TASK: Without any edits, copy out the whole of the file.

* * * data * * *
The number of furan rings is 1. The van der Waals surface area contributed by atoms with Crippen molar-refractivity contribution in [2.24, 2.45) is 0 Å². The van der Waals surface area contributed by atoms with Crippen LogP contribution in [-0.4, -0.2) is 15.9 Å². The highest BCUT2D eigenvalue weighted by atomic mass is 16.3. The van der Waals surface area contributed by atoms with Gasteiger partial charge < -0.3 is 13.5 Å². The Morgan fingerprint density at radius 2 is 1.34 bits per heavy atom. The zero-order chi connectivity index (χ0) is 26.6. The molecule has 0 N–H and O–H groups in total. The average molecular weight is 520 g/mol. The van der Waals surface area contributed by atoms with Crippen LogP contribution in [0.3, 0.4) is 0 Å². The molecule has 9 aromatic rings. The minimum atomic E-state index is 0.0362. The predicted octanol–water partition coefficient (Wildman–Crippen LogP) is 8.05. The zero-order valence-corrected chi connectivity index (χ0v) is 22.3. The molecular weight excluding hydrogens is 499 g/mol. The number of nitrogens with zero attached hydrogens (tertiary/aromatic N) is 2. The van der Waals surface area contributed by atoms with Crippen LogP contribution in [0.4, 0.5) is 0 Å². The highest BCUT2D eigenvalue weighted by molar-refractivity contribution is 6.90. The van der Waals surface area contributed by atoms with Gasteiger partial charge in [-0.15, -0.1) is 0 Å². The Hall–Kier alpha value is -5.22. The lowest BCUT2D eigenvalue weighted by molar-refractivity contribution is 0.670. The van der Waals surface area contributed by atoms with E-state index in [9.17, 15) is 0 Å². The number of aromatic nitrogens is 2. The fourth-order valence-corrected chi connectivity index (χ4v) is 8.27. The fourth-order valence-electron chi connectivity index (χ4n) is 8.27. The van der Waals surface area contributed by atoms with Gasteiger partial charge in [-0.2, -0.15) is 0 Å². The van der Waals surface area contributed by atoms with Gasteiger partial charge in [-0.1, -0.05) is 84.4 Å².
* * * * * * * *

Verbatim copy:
The number of furan rings is 1. The van der Waals surface area contributed by atoms with Crippen molar-refractivity contribution in [2.24, 2.45) is 0 Å². The van der Waals surface area contributed by atoms with Crippen LogP contribution in [-0.4, -0.2) is 15.9 Å². The highest BCUT2D eigenvalue weighted by atomic mass is 16.3. The van der Waals surface area contributed by atoms with Gasteiger partial charge < -0.3 is 13.5 Å². The Morgan fingerprint density at radius 2 is 1.34 bits per heavy atom. The zero-order chi connectivity index (χ0) is 26.6. The molecule has 0 N–H and O–H groups in total. The average molecular weight is 520 g/mol. The van der Waals surface area contributed by atoms with Crippen LogP contribution in [0.3, 0.4) is 0 Å². The molecule has 9 aromatic rings. The minimum atomic E-state index is 0.0362. The predicted octanol–water partition coefficient (Wildman–Crippen LogP) is 8.05. The zero-order valence-corrected chi connectivity index (χ0v) is 22.3. The molecular weight excluding hydrogens is 499 g/mol. The number of nitrogens with zero attached hydrogens (tertiary/aromatic N) is 2. The van der Waals surface area contributed by atoms with Crippen LogP contribution in [0.4, 0.5) is 0 Å². The highest BCUT2D eigenvalue weighted by molar-refractivity contribution is 6.90. The van der Waals surface area contributed by atoms with Gasteiger partial charge in [-0.15, -0.1) is 0 Å². The Hall–Kier alpha value is -5.22. The lowest BCUT2D eigenvalue weighted by molar-refractivity contribution is 0.670. The van der Waals surface area contributed by atoms with E-state index in [9.17, 15) is 0 Å². The number of aromatic nitrogens is 2. The fourth-order valence-corrected chi connectivity index (χ4v) is 8.27. The fourth-order valence-electron chi connectivity index (χ4n) is 8.27. The van der Waals surface area contributed by atoms with Gasteiger partial charge in [-0.2, -0.15) is 0 Å². The van der Waals surface area contributed by atoms with Gasteiger partial charge in [-0.1, -0.05) is 84.4 Å².